Should Coccygectomy be done for a Tailgut Cyst (Retrorectal Hamartoma)?

Many patients come to see me for coccydynia (coccyx pain, tailbone pain).

Occasionally we discover that their pain seems to be coming from a mass, tumor, abscess, or similar problem. (We see these types of things in ~ less than 5% of our patients with coccyx pain.)

One such mass is called a Tailgut Cyst (Retrorectal Hamartoma).

Tailgut Cysts are Located Near the Coccyx 
  • This mass is typically located just in front of the coccyx or just below the coccyx, or sometimes in front of the lower sacrum.
Note: a ‘Tailgut’ Cyst is very different from a ‘Tarlov’ Cyst.
MRI is better than X-rays to see a Tailgut Cyst
  • Note that Tailgut Cysts fail to show up on plain x-rays, which is why advanced imaging studies such as MRI are often helpful and necessary in cases where coccyx pain is persisting or failing to improve with standard non-surgical treatments. (But the MRI needs to be done correctly! See: Link)
Excellent recent article on Tailgut Cysts
  • There was a recent (2019) research study and review article on this topic which was excellent. I recommend that you use the link below to read the full article, for free, at the Journal’s website. The journal is called: the Annals of Coloproctology.
  • Below are my summary points from the article (highlighting important points or quotes from the article, as part of Fair Use commentary):
Surgery is recommended for Tailgut Cysts, for a few reasons:
  • 1) to confirm the diagnosis,
  • 2) to make sure the mass is not a cancer,
  • 3) to avoid complications that can occur if left in place, such as infection or the mass turning into a cancer.
  • Important quote from the article:

“Surgical treatment is always required because of complications including malignant transformation, infection, and perianal fistula formation.”

Should Coccygectomy be done for a Tailgut Cyst (Retrorectal Hamartoma)?

On the topic of whether the surgery for a tailgut cyst should also include coccygectomy (surgical removal/amputation of the coccyx), this seems to be up for debate:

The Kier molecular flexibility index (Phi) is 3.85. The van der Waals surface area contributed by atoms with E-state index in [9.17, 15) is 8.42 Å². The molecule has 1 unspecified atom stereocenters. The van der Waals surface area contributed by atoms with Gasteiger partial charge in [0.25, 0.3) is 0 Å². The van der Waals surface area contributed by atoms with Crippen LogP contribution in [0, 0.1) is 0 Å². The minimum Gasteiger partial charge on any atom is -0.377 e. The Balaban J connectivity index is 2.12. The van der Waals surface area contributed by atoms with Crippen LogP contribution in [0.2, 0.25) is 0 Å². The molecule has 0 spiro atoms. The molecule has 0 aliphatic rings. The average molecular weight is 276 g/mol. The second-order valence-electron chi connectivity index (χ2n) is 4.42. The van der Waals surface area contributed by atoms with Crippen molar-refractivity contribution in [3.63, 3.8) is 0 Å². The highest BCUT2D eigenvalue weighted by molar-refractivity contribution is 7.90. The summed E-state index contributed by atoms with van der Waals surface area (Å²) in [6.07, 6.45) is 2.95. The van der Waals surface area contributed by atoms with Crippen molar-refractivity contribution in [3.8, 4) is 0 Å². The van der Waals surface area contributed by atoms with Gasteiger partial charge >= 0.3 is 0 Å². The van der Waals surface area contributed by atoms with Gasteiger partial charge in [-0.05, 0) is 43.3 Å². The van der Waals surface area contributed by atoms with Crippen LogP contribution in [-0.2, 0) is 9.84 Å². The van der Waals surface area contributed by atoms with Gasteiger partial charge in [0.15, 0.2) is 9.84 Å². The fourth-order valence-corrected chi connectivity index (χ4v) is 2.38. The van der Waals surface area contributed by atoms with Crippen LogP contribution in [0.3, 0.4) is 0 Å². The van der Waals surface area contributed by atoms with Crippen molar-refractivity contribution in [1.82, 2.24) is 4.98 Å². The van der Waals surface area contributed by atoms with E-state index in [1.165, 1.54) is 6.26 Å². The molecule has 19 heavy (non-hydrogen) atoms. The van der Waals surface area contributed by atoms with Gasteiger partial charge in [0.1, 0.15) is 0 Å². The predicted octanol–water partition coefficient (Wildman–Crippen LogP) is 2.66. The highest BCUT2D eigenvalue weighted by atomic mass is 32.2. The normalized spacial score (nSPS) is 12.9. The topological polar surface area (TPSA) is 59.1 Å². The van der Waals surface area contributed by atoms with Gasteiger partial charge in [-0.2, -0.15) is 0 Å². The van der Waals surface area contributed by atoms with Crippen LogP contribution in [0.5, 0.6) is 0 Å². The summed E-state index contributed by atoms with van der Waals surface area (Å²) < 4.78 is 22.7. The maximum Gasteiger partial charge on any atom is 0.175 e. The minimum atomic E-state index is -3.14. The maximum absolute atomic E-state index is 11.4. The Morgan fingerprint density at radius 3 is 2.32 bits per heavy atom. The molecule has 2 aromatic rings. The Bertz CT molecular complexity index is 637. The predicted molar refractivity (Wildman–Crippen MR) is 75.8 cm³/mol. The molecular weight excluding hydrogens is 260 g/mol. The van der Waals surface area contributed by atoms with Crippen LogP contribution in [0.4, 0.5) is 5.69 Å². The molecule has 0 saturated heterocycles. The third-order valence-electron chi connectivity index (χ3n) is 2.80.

Debate persists about whether the coccyx should be removed with the cyst. Several studies advocate coccygectomy since it improves surgical exposure and decreases risk of recurrence assuming that the coccyx may harbor a nidus of totipotential cellular remnants that may cause recurrence [4, 26]. However, the concern that the coccyx will increase risk of recurrence has not been demonstrated in other studies, especially for cysts not adherent to the coccyx and that can be removed entirely without coccygectomy; hence, coccyx removal is not required [27]. Removal of coccyx was based on the cyst itself and not the coccyx harboring aberrant remnants of the postanal gut leading to cyst formation. Recent trials report preserving the coccyx unless en bloc resection is required for malignancy or cysts densely adhere to the coccyx. Based on our findings, we removed the coccyx for 4 patients: 3 due to the cyst adhering to the coccyx and 1 for a large cyst requiring a combined coccygectomy and lower sacrectomy; the latter cyst was malignant.”


  • Ann Coloproctol. 2019 Oct;35(5):268-274. doi: 10.3393/ac.2018.12.18. Epub 2019 Oct 31.
  • Single-center Experience of 24 Cases of Tailgut Cyst.
  • Sakr A1,2, Kim HS1, Han YD1, Cho MS1, Hur H1, Min BS1, Lee KY1, Kim NK1.
  • Author information: 1:  Division of Colorectal Surgery, Department of Surgery, Severance Hospital, Yonsei University College of Medicine, Seoul, Korea.
  • Author information: 2:  Colorectal Surgery Unit, Department of General Surgery, Mansoura Faculty of Medicine, Mansoura University Hospitals, Mansoura, Egypt.
  • Journal article on 24 Cases of Tailgut Cysts, 2019, Annals of Coloproctology
      Journal article on 24 Cases of Tailgut Cysts, 2019, Annals of Coloproctology

Also, below is a different link to a review article by different researchers who looked at 196 cases of Tailgut Cysts, and reported that as high as 26% of them became malignant (cancer). or

Reference: Nicoll K, Bartrop C, Walsh S, Foster R, Duncan G, Payne C, Carden C. Malignant transformation of tailgut cysts is significantly higher than previously reported: systematic review of cases in the literature. Colorectal Dis. 2019 Aug;21(8):869-878. doi: 10.1111/codi.14628. Epub 2019 Apr 30. PMID: 30932326.

COME FOR RELIEF: For more information on coccyx pain, or to be evaluated in-person at Dr. Foye’s Tailbone Pain Center in the United States, go to:

– Patrick Foye, M.D., Director of the Coccyx Pain Center, New Jersey, United States.

Patrick Foye, M.D.
Follow Me

Comments are closed.

Book Now Available! Click on the book to get it now:

Get the Book at